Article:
Some of my favourite photos

Friday 24 July 2015


Insects are very important but many people underestimate them.
There are around 1.5 million species of insects that have been named, they come in many shapes and sizes, while most are completely harmless, a small amount are harmful to humans.

Insects pollinate many of our fruits, flowers and vegetables and are a very important part of the food chain, they are a food source to many birds, reptiles and amphibians. 
Insects feed on both plants and meat meaning they are omnivorous, they also aid us by helping to break down some of our waste.

Out in the field I found the perfect spot to sit and do some insect watching.
On the ground the grass was a dry, hay like mess. The lack of rain over the last few weeks means the ground is cracked and dry. (Although as I write this blog it has been raining all day).
Sitting surrounded by crops on one side, wild flowers to the other, behind that a hedge of Hawthorn, Hazel, Cow parsley and the odd Oak tree. The air is full of thistledown and the sound of buzzing and humming.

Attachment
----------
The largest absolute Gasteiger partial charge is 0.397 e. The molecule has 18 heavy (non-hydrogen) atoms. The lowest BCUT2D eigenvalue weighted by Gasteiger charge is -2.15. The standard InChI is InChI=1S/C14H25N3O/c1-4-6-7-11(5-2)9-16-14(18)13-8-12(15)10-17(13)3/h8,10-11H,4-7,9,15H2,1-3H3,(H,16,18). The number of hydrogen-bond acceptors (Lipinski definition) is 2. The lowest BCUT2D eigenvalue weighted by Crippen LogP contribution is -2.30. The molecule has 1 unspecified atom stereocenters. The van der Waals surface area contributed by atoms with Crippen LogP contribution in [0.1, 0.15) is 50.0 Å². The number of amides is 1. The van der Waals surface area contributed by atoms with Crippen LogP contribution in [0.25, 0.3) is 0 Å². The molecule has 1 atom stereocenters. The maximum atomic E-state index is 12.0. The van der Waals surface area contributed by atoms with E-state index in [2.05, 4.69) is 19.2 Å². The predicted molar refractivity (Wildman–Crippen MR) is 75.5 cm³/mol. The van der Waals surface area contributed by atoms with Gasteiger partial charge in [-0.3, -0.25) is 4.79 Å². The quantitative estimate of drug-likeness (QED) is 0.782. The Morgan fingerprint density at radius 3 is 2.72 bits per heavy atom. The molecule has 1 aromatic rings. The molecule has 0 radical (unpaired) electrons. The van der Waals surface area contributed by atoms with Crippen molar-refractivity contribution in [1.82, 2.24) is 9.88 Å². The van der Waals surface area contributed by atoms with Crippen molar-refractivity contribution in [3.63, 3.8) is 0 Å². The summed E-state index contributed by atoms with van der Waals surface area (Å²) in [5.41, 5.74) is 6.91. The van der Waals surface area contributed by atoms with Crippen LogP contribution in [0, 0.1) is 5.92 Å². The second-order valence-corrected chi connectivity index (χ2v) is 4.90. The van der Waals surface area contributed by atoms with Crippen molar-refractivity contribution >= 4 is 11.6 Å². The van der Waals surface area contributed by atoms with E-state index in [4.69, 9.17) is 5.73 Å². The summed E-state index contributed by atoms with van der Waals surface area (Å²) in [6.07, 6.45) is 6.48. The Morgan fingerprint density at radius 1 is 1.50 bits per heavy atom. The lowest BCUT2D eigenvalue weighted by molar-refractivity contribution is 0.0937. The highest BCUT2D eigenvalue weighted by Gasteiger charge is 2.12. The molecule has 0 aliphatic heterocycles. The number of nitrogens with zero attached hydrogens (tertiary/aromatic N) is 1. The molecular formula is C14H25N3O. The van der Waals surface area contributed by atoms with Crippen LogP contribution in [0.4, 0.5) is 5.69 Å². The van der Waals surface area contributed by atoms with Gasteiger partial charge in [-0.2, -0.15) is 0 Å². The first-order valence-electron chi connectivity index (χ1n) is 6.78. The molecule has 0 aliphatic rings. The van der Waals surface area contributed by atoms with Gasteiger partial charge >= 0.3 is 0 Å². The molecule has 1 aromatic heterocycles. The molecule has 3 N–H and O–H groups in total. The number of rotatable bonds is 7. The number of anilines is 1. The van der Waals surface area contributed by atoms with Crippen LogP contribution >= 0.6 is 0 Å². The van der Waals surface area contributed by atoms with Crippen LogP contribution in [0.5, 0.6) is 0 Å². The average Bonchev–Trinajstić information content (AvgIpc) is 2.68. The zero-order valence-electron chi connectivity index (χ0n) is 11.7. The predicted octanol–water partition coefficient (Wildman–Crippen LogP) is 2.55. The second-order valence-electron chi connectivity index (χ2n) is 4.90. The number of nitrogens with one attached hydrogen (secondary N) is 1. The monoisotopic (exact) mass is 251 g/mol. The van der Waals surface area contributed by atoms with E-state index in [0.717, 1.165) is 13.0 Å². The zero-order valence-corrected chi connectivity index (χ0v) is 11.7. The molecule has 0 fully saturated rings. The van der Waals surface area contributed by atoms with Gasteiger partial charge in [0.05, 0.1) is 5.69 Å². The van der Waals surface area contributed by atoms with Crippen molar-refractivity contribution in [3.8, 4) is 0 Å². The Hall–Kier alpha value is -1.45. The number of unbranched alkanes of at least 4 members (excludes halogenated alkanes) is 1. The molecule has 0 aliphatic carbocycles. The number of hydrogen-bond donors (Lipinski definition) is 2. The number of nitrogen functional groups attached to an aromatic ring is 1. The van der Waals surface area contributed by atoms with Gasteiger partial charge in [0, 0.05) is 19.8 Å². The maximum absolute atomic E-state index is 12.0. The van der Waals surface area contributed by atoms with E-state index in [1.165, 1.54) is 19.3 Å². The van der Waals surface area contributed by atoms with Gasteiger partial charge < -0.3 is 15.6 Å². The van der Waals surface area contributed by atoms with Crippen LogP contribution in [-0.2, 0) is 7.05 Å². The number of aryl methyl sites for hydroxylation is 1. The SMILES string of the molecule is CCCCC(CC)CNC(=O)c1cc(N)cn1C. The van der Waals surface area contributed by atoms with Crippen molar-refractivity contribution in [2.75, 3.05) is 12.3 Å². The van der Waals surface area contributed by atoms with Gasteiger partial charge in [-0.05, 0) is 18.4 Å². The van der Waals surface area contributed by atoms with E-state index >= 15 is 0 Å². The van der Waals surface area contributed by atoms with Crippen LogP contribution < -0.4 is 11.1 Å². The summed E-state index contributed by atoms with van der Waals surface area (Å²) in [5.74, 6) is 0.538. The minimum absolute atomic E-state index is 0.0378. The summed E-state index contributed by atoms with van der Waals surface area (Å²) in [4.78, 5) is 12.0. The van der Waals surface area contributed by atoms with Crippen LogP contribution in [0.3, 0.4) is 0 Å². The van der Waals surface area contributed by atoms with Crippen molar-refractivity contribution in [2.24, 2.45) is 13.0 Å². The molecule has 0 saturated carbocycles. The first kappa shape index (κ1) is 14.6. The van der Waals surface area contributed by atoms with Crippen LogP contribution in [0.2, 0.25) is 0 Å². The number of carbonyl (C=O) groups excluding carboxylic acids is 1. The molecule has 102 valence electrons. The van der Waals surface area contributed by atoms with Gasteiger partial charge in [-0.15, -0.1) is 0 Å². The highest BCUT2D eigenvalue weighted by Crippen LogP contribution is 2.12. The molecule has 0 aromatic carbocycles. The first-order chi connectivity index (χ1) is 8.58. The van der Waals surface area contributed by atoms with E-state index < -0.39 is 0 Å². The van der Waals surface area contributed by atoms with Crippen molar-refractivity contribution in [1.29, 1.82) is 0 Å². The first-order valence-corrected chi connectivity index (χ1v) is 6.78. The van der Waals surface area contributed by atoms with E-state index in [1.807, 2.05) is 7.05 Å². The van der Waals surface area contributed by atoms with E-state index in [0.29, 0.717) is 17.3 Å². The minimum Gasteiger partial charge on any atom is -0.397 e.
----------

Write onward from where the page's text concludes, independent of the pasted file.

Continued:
I could hear the Grasshoppers in the grass.
Grasshoppers make their noise by a row of pegs along the inside of their hind leg which they rub against the forewing which creates the sound. The crickets make a sound by rubbing their forewings together which is quite different.

I normally like to take photos of larger mammals such as badgers and hares, or birds, sitting in the field using Macro to capture the tiny insects was something different for me.
Even in such a small area there were a large variety of insects and spiders, a lot of which I didn't get photos of.

Hover fly

Soldier beetle

Meadow Grasshopper

Cinnabar moth caterpillar

Meadow Grasshopper

Spiked Shield bug

Long winged Conehead

Long Winged Conehead

Seven Spotted ladybird larvae

Gate keeper


  1. Brilliant photos! I've just got interested in Hoverflies too. Could I suggest you share your hoverfly photo to the "UK Hoverflies" group on Facebook? You need to ask to join, (and give a grid ref for the photo), but I think they'd be pleased to welcome you...